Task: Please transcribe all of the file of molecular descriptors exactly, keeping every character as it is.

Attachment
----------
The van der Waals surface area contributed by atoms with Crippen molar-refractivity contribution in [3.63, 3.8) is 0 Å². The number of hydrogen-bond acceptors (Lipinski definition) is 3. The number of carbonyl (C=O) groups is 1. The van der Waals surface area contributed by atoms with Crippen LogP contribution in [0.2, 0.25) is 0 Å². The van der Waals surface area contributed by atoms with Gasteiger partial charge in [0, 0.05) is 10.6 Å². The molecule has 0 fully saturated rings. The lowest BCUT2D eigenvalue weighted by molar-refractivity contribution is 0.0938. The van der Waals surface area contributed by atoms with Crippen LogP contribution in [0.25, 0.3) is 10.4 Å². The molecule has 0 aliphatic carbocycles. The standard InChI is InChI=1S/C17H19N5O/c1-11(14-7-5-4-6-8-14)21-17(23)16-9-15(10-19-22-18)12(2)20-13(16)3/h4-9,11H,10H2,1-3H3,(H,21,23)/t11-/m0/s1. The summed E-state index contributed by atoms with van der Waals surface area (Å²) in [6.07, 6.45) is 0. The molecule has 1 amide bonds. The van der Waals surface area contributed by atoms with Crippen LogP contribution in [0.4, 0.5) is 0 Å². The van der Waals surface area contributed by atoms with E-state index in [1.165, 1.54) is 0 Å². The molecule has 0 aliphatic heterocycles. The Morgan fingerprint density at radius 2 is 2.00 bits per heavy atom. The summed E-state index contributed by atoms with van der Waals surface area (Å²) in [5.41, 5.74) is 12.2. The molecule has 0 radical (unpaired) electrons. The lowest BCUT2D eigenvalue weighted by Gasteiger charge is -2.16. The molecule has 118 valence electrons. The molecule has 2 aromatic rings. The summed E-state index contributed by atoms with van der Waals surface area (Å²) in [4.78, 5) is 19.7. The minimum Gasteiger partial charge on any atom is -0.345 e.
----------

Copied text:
The van der Waals surface area contributed by atoms with Crippen molar-refractivity contribution in [3.63, 3.8) is 0 Å². The number of hydrogen-bond acceptors (Lipinski definition) is 3. The number of carbonyl (C=O) groups is 1. The van der Waals surface area contributed by atoms with Crippen LogP contribution in [0.2, 0.25) is 0 Å². The van der Waals surface area contributed by atoms with Gasteiger partial charge in [0, 0.05) is 10.6 Å². The molecule has 0 fully saturated rings. The lowest BCUT2D eigenvalue weighted by molar-refractivity contribution is 0.0938. The van der Waals surface area contributed by atoms with Crippen LogP contribution in [0.25, 0.3) is 10.4 Å². The molecule has 0 aliphatic carbocycles. The standard InChI is InChI=1S/C17H19N5O/c1-11(14-7-5-4-6-8-14)21-17(23)16-9-15(10-19-22-18)12(2)20-13(16)3/h4-9,11H,10H2,1-3H3,(H,21,23)/t11-/m0/s1. The summed E-state index contributed by atoms with van der Waals surface area (Å²) in [6.07, 6.45) is 0. The molecule has 1 amide bonds. The van der Waals surface area contributed by atoms with Crippen LogP contribution in [0.4, 0.5) is 0 Å². The van der Waals surface area contributed by atoms with E-state index in [1.165, 1.54) is 0 Å². The molecule has 0 aliphatic heterocycles. The Morgan fingerprint density at radius 2 is 2.00 bits per heavy atom. The summed E-state index contributed by atoms with van der Waals surface area (Å²) in [5.41, 5.74) is 12.2. The molecule has 0 radical (unpaired) electrons. The lowest BCUT2D eigenvalue weighted by Gasteiger charge is -2.16. The molecule has 118 valence electrons. The molecule has 2 aromatic rings. The summed E-state index contributed by atoms with van der Waals surface area (Å²) in [4.78, 5) is 19.7. The minimum Gasteiger partial charge on any atom is -0.345 e.